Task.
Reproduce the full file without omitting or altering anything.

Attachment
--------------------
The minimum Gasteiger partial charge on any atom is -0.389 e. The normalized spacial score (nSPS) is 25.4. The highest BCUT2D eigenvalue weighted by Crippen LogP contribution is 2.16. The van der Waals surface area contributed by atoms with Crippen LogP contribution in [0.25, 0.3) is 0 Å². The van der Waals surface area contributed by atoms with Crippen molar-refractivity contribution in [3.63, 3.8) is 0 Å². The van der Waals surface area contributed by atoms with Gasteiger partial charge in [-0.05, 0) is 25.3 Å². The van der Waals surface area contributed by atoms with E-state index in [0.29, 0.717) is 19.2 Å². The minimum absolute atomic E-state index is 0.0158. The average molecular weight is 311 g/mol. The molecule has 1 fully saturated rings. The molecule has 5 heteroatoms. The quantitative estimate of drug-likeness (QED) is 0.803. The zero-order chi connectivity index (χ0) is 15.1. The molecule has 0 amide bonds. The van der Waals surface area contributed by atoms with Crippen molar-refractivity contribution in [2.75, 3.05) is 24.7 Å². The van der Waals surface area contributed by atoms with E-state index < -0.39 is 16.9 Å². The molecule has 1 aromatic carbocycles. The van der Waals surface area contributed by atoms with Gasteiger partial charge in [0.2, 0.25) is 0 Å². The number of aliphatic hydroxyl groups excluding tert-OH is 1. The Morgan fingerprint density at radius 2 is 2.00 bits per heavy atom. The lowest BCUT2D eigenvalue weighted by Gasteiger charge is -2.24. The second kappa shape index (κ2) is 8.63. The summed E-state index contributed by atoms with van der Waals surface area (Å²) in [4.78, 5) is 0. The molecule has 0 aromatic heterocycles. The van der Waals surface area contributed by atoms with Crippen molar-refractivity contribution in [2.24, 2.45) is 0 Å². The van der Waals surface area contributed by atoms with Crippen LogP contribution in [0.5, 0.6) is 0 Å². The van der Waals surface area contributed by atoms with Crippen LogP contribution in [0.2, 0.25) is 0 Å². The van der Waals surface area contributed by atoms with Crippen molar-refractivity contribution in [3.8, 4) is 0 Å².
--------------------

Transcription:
The minimum Gasteiger partial charge on any atom is -0.389 e. The normalized spacial score (nSPS) is 25.4. The highest BCUT2D eigenvalue weighted by Crippen LogP contribution is 2.16. The van der Waals surface area contributed by atoms with Crippen LogP contribution in [0.25, 0.3) is 0 Å². The van der Waals surface area contributed by atoms with Crippen molar-refractivity contribution in [3.63, 3.8) is 0 Å². The van der Waals surface area contributed by atoms with Gasteiger partial charge in [-0.05, 0) is 25.3 Å². The van der Waals surface area contributed by atoms with E-state index in [0.29, 0.717) is 19.2 Å². The minimum absolute atomic E-state index is 0.0158. The average molecular weight is 311 g/mol. The molecule has 1 fully saturated rings. The molecule has 5 heteroatoms. The quantitative estimate of drug-likeness (QED) is 0.803. The zero-order chi connectivity index (χ0) is 15.1. The molecule has 0 amide bonds. The van der Waals surface area contributed by atoms with Crippen molar-refractivity contribution in [2.75, 3.05) is 24.7 Å². The van der Waals surface area contributed by atoms with E-state index < -0.39 is 16.9 Å². The molecule has 1 aromatic carbocycles. The van der Waals surface area contributed by atoms with Gasteiger partial charge in [0.2, 0.25) is 0 Å². The number of aliphatic hydroxyl groups excluding tert-OH is 1. The Morgan fingerprint density at radius 2 is 2.00 bits per heavy atom. The lowest BCUT2D eigenvalue weighted by Gasteiger charge is -2.24. The second kappa shape index (κ2) is 8.63. The summed E-state index contributed by atoms with van der Waals surface area (Å²) in [4.78, 5) is 0. The molecule has 0 aromatic heterocycles. The van der Waals surface area contributed by atoms with Crippen molar-refractivity contribution in [2.24, 2.45) is 0 Å². The van der Waals surface area contributed by atoms with Crippen LogP contribution in [0.5, 0.6) is 0 Å². The van der Waals surface area contributed by atoms with Crippen LogP contribution in [0.2, 0.25) is 0 Å². The van der Waals surface area contributed by atoms with Crippen molar-refractivity contribution in [3.8, 4) is 0 Å².